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State Editor's Introduction by Felicity Plunkett | States of Poetry Queensland - Series Two

States of Poetry Queensland - Series Two

State Editor's Introduction by Felicity Plunkett | States of Poetry Queensland - Series Two

States of Poetry Queensland - Series Two

In his luminous paean to poetry, modestly titled How to Read a Poem, Edward Hirsch writes that ‘poetry is made of metaphor’. This lucid statement is beautiful enough, but as a poet, Hirsch continues, making music, elaborating, forever taking the idea onwards, upwards and outwards, with poetry’s relentless energy: ‘It is a collision,’ he writes, ‘a collusion, a compression of two unlike things: A is B.’

If A is B, everything is mobile, active, and energetic. As Paul Celan puts it, poetry is always ‘under way: heading towards something’. In poetry, ideas are capable of transformation, and of transforming other ideas, and lives. Poetry is about energy. That’s why we reach for the metaphor of poetry to describe beautiful human movement – the flex and reach of a dancer’s body, the loop of a backbend, the arc of a cricket ball sailing over the fence to be caught (usually less poetically) by the spectator who will endlessly relive the moment as the time they reached for poetry. Marianne Moore knew about this when she compared poetry to baseball:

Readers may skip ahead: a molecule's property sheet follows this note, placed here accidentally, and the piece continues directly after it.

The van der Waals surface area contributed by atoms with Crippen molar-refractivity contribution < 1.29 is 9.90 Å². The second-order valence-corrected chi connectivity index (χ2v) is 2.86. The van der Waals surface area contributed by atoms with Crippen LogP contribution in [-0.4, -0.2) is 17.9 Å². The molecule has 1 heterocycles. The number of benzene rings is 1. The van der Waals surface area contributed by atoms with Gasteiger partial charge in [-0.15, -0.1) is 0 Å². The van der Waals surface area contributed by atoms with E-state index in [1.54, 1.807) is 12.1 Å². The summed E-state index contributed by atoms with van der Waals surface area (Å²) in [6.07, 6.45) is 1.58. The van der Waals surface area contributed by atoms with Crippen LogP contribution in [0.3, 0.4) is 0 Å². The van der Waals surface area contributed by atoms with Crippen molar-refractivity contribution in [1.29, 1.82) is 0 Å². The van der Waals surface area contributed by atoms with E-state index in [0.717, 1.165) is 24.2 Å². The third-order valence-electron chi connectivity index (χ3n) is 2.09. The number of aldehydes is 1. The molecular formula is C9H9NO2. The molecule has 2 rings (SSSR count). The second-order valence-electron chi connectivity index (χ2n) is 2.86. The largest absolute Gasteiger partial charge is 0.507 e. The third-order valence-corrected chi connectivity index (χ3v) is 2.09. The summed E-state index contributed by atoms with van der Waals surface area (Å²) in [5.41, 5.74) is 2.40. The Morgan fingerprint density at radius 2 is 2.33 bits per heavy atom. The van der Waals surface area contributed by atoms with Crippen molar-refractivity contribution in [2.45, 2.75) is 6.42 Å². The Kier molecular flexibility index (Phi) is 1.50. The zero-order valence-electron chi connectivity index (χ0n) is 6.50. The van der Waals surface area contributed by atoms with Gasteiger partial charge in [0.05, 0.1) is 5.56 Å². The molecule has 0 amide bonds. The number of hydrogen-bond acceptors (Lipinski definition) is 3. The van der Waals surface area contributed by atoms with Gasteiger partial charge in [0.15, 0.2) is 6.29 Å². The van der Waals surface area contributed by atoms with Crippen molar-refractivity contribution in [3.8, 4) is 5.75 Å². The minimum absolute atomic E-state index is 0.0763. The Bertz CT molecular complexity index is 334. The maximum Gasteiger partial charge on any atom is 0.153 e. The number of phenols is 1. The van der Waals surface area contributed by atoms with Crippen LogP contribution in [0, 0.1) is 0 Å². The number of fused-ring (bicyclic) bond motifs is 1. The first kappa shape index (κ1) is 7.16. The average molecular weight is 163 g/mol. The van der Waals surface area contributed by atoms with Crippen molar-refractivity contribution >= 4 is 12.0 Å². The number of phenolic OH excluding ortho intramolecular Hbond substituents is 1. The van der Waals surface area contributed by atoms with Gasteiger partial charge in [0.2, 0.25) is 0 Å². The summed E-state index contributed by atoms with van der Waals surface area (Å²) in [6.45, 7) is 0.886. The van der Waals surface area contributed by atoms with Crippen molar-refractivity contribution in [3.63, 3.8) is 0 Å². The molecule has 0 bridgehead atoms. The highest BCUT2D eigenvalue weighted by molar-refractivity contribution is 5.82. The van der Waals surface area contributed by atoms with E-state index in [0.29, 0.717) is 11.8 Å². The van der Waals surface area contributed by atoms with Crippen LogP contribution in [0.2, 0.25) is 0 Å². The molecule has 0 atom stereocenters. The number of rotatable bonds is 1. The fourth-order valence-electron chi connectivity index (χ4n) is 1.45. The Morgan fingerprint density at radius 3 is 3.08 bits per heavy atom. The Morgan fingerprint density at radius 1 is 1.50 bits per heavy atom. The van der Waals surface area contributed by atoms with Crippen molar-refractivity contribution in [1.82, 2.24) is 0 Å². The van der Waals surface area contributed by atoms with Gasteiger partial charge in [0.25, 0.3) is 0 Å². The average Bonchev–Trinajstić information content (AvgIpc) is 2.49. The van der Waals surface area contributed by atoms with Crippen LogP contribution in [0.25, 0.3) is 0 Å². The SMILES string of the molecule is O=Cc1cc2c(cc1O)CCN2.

Writing is exciting
and baseball is like writing.
You can never tell with either
how it will go
or what you will do;
generating excitement –

You can never tell with a poem how it will go. That’s the thrill. That’s why Emily Dickinson identifies poetry through the rush, the goosebumps, the body’s alert catching of energy:

If I read a book [and] it makes my whole body so cold no fire can ever warm me I know that is poetry. If I feel physically as if the top of my head were taken off, I know that is poetry. These are the only way I know. Is there any other way.

Hirsh continues, collecting poets’ metaphors about poetry in a luminous assemblage that, again, keeps moving, shifting and unsettling:

the poem is a capsule where we wrap up our punishable secrets (William Carlos Williams). A poem is a well-wrought urn (Cleanth Brooks), a verbal icon (W. K. Wimsatt). A poem is a walk (A. R. Ammons); a poem is a meteor (Wallace Stevens). A poem might be called a pseudoperson. Like a person it is unique and addresses the reader personally (W. H. Auden). A poem is a hand, a hook, a prayer. It is a soul in action.

Poetry’s energies reach into other poems. The poems here are allusive, expansive, and mobile. These poems converse with, bounce off, and sail over other poems, to social media, music, and memory, from the therapist’s couch to the therapist on the couch, taking in Yiddish words, Polish words, tweets and amnesia, fish ‘n chips and VHS, Zen and Kerouac, Ted Bundy and Pliny the Younger. A is B. Everything is energy. These are just some of the ways poetry is thriving, in dialogue, mobile and thrilling.

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